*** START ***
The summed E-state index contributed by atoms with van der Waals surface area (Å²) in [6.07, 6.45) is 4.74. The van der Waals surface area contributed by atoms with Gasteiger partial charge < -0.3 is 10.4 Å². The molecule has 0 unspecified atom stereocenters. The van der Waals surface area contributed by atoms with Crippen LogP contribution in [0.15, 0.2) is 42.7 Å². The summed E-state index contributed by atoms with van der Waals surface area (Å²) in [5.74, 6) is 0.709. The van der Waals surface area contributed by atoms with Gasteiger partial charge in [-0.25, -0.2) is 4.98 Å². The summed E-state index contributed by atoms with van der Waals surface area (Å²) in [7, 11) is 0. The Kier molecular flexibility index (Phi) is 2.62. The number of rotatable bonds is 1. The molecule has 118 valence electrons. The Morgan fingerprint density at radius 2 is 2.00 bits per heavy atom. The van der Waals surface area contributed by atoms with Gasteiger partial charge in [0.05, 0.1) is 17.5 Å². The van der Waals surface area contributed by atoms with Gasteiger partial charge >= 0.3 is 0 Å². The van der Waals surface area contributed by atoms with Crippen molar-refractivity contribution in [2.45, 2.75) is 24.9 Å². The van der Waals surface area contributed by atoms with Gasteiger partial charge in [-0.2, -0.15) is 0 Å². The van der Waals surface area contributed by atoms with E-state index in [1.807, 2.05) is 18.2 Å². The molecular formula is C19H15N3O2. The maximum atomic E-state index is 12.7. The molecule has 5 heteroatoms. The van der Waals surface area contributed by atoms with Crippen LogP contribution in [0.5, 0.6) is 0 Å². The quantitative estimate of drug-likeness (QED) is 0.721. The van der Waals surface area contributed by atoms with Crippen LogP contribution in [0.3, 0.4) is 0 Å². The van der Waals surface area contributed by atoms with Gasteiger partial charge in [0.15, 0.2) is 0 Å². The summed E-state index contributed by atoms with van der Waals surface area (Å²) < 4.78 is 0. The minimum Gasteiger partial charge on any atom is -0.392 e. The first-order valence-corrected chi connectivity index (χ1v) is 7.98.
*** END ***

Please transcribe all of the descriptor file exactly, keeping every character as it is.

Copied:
The summed E-state index contributed by atoms with van der Waals surface area (Å²) in [6.07, 6.45) is 4.74. The van der Waals surface area contributed by atoms with Gasteiger partial charge < -0.3 is 10.4 Å². The molecule has 0 unspecified atom stereocenters. The van der Waals surface area contributed by atoms with Crippen LogP contribution in [0.15, 0.2) is 42.7 Å². The summed E-state index contributed by atoms with van der Waals surface area (Å²) in [5.74, 6) is 0.709. The van der Waals surface area contributed by atoms with Gasteiger partial charge in [-0.25, -0.2) is 4.98 Å². The summed E-state index contributed by atoms with van der Waals surface area (Å²) in [7, 11) is 0. The Kier molecular flexibility index (Phi) is 2.62. The number of rotatable bonds is 1. The molecule has 118 valence electrons. The Morgan fingerprint density at radius 2 is 2.00 bits per heavy atom. The van der Waals surface area contributed by atoms with Gasteiger partial charge in [0.05, 0.1) is 17.5 Å². The van der Waals surface area contributed by atoms with Gasteiger partial charge >= 0.3 is 0 Å². The van der Waals surface area contributed by atoms with Crippen molar-refractivity contribution in [2.45, 2.75) is 24.9 Å². The van der Waals surface area contributed by atoms with Gasteiger partial charge in [-0.2, -0.15) is 0 Å². The van der Waals surface area contributed by atoms with E-state index in [1.807, 2.05) is 18.2 Å². The molecular formula is C19H15N3O2. The maximum atomic E-state index is 12.7. The molecule has 5 heteroatoms. The van der Waals surface area contributed by atoms with Crippen LogP contribution in [0.5, 0.6) is 0 Å². The quantitative estimate of drug-likeness (QED) is 0.721. The van der Waals surface area contributed by atoms with Crippen LogP contribution in [0.3, 0.4) is 0 Å². The van der Waals surface area contributed by atoms with Gasteiger partial charge in [0.15, 0.2) is 0 Å². The summed E-state index contributed by atoms with van der Waals surface area (Å²) < 4.78 is 0. The minimum Gasteiger partial charge on any atom is -0.392 e. The first-order valence-corrected chi connectivity index (χ1v) is 7.98.